The Collection of Cardinal Sfondrati

The Collection of Cardinal Sfondrati

2012 Restoration Pledge

In the fall of 1599, Cardinal Paolo Emilio Sfondrati (1561-1618) the owner of the Basilica and Monastery of Santa Cecilia in Trastevere, undertook the excavation beneath the altar of the presbytery in order to search once again for the relics of St. Cecilia after spending several years of his mandate in the patient search for holy relics and with the permission of Pope Clement VIII (1592-1605).

Here, in a case of cypress wood dating from Papacy of Paschal I (817-824), Cardinal Sfondrati found the remains of the tomb of the Saint Cecilia according to the image of one of the most poetic sculptures by Stefano Maderno (1599). Other relics identified as those of Saints Valerian, Tiburcio and Massimo, are associated with Saint Cecilia and were found in a sarcophagus near the box containing the remains of the Saint. After a solemn religious ceremony, the most important pieces were reburied under the altar. At the request of the Cardinal, smaller pieces were sealed inside appropriate containers and replaced in the chapel where they have remained for over three centuries.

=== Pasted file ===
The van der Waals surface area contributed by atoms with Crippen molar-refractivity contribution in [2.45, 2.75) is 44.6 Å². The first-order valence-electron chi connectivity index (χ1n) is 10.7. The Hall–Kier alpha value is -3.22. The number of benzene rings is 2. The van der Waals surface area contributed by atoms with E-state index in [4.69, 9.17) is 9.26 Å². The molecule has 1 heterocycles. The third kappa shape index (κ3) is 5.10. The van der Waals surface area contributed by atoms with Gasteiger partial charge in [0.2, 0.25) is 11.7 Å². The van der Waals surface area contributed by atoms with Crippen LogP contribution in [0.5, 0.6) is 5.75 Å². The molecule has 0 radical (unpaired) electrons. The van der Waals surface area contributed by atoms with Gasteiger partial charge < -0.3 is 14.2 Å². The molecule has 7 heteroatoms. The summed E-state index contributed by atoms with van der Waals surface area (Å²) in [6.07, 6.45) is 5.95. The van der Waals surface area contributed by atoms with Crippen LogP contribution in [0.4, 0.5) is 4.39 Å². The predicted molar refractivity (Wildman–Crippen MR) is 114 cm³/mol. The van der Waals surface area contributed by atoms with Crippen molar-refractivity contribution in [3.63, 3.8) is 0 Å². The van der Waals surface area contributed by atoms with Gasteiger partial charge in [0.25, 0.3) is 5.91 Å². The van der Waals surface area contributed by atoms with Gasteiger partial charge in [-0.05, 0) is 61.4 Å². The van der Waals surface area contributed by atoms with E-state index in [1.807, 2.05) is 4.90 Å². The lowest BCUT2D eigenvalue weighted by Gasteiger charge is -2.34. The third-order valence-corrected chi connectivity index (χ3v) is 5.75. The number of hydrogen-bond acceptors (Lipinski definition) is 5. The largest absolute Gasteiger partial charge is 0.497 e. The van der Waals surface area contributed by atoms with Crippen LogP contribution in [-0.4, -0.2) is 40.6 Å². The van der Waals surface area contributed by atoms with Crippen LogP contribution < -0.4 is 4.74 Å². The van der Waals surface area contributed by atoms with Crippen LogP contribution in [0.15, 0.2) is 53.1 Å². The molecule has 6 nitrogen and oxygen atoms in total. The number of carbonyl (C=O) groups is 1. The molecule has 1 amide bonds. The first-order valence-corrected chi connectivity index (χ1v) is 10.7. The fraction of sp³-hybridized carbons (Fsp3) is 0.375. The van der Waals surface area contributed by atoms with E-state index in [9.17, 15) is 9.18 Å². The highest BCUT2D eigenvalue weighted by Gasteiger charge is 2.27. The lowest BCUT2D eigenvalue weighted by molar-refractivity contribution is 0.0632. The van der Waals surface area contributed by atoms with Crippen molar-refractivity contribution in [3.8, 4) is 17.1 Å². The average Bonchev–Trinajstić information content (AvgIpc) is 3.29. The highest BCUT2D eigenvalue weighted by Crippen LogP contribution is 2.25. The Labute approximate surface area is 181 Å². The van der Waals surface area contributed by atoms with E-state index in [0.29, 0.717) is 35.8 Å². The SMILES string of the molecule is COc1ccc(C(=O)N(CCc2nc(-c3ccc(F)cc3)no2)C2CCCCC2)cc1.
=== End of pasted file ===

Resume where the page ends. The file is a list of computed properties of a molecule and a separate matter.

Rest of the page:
As part of the 1935 restructuring of the convent, these reliquaries were transferred to the Vatican Library. The relics were provided with new containers and returned to the Basilica.

The collection of Sfondrati reliquaries now consists of forty pieces of different styles displayed in four windows of the Room of the Tributes in the Vatican Museums.

Details

Details

Date: 2012
Project Cost: $33,313